Repost today because I’m running late. As usual, I’ll be in prison for most of the day helping people become free…
-=[ Obedience ]=-
“Power abdicates only under the stress of counter-power.”
-- Martin Buber (1878–1965)
I sometimes work as a motivational speaker. Most of this work involves other professionals, but a part of my work is as a speaker addressing young people. A colleague once asked me to substitute for her at an elementary school. The topic was substance abuse and she had a plan all worked out.
Of course, I discarded her curriculum and proceeded to wing it. LOL!
I’ve always been interested in group behavior and the following is how I “teach” about drug abuse.
Please do not try this at home, you’re not trained, and you can do more harm than good if you practice without a license! *grin*
I wait until students file into the class, those that are “late,” are asked to wait right outside the door. Before all this, I have taken the liberty of drawing three lines on the blackboard. One line is obviously shorter than the rest. It’s not blatantly shorter, but short enough to notice upon close inspection…
Before I allow the “late” students in, I address the class and tell them that they will be my co-conspirators in an experiment on social behavior. I point to the lines and ask, “Which of these lines is the shortest?” Of course, a few students raise their hands and correctly identify the shorter line. Once a consensus has been reached, I tell the students that I am now going to allow the “late” students in and ask them the same question. However, the class is instructed to state that the shortest line is not the shortest line, that it is, in fact, the same size as the other lines…
I allow the “late” students in and proceed to ask them the same question. Again, the late students are all in agreement as to which is the shortest line. Then I ask my co-conspirators and one by one, they all say that none of the lines is shortest, that they are, in fact, the same size.
I then ask the late students again, “Are you sure this line is the shortest?” What happens is that one by one, the late students experience a huge pressure to fall in line with the consensus of the majority. Some will stick to their guns, but most will fall under the pressure of the power of the group. At this point, I disclose our little conspiracy and then turn to the class and say, “This is what peer pressure feels like.”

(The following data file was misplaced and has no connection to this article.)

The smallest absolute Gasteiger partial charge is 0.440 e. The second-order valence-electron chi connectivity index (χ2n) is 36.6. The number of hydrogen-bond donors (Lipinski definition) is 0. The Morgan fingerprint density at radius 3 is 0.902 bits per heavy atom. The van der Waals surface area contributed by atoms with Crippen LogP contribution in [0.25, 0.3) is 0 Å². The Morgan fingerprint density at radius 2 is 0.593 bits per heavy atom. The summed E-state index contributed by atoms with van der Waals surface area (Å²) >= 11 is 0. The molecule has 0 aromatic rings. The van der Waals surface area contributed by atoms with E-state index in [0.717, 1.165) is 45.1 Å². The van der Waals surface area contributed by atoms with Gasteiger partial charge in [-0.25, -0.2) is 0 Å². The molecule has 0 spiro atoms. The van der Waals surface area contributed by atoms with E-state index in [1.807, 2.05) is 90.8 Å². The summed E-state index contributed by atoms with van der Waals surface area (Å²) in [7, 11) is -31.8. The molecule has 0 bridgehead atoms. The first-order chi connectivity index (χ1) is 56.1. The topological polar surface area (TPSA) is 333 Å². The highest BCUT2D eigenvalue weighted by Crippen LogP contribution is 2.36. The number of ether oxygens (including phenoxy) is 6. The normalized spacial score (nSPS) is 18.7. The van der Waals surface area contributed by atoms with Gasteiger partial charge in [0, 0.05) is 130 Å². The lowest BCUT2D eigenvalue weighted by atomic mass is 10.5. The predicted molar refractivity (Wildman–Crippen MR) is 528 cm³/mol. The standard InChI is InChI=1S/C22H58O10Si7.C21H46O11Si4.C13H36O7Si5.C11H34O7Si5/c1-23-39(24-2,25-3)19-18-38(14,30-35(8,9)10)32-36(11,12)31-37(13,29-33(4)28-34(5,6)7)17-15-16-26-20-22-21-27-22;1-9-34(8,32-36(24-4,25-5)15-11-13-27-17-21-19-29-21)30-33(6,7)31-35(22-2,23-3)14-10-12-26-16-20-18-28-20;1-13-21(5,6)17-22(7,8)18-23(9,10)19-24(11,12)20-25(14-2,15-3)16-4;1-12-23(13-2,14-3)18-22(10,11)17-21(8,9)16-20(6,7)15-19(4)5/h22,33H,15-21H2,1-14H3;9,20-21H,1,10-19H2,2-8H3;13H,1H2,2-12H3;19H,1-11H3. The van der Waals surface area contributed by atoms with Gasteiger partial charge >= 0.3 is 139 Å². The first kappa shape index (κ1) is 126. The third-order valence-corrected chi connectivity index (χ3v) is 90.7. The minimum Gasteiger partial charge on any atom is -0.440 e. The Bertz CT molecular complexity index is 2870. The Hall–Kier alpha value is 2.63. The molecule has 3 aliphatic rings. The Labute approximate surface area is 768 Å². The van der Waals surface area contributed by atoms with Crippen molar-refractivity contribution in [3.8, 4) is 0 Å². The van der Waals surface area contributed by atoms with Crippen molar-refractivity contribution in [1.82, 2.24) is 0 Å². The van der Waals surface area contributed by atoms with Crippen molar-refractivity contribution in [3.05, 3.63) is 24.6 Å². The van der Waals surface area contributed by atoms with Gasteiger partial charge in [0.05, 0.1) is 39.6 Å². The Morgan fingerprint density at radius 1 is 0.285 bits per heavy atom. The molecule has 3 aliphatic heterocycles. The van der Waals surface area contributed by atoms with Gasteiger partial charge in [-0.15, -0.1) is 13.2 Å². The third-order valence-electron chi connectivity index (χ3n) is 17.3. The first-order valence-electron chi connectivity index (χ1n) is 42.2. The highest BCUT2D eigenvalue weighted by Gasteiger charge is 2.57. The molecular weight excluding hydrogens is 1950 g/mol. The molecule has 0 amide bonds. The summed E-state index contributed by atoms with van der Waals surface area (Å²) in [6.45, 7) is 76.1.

The rest of the workshop is dedicated to exploring those feelings, and how that pressure can be used as a way to do almost anything against our will – drugs, sex, violence, voting for idiots, etc.
It’s a powerful way to illustrate the power of the group. If you ask, most people will tell you that they would never succumb to the group. However, studies show that the vast majority of you will obey authority.
Obedience to Authority
Many of you already know I work with men and women formerly or currently incarcerated. I came about this work more through flow than an actual conscious decision. In fact, I was initially reluctant to work with this population because 1) It’s an extremely challenging group to work with, and 2) even those motivated to change face huge obstacles to successful social reintegration. However, nowhere is this issue of obedience to authority more clearly illustrated than in prison settings. One experiment, The Stanford Prison Experiment, led by social psychologist Philip Zimbardo, had to be abandoned because within a couple of days, normal college students role playing corrections officers were abusing the students, and the students role-playing the inmates were plotting a prison breakout. Totally engrossing study.
However, the study which I have found the most interesting is one you may have heard about. Anyone who has taken any psych 101 course will have heard of Stanley Milgram, who shocked the world in the early 1960s with his discoveries at Yale while conducting what became known as the obedience experiments. In brief, he found that average, presumably normal, groups of residents of New Haven, Connecticut, would readily inflict very painful, and probably deadly, electric shocks on an innocent victim whose actions did not merit such harsh treatment.
The experiment, supposedly dealing with the effects of punishment on learning, required that the subjects shock a learner every time he made an error on a verbal learning task, and to increase the intensity of the shock in 15-voly steps, from 15 to 450 volts, on each subsequent error. The results: 65% of the subjects continued to obey the experimenter to the end, simply because he commanded them to.
Groundbreaking and controversial, these experiments have had enduring relevance, because they demonstrated with stunning clarity that ordinary individuals could be induced by an authority figure to act destructively, even in the absence of physical force, and that it didn’t take evil or aberrant individuals to carry out mass actions that were immoral and inhumane.
Milgram’s findings have had the effect of making us more aware of our malleability in the face of social pressure, in the process making us reshape our individual morality. While I’m sure most of you reading this would like to think that when confronted with a moral dilemma we would act in line with our conscience, Milgram’s experiments taught us – in shocking, irrefutable detail – that, in a concrete situation containing powerful social pressures, our moral sense can get trampled underfoot.
And this is how evil happens, we allow it to happen through acquiescence, obedience, and not wanting to “rock the boat.” This how that Iraqi child today is killed through no fault of his own, how the twin holocausts of slavery and WW II happen.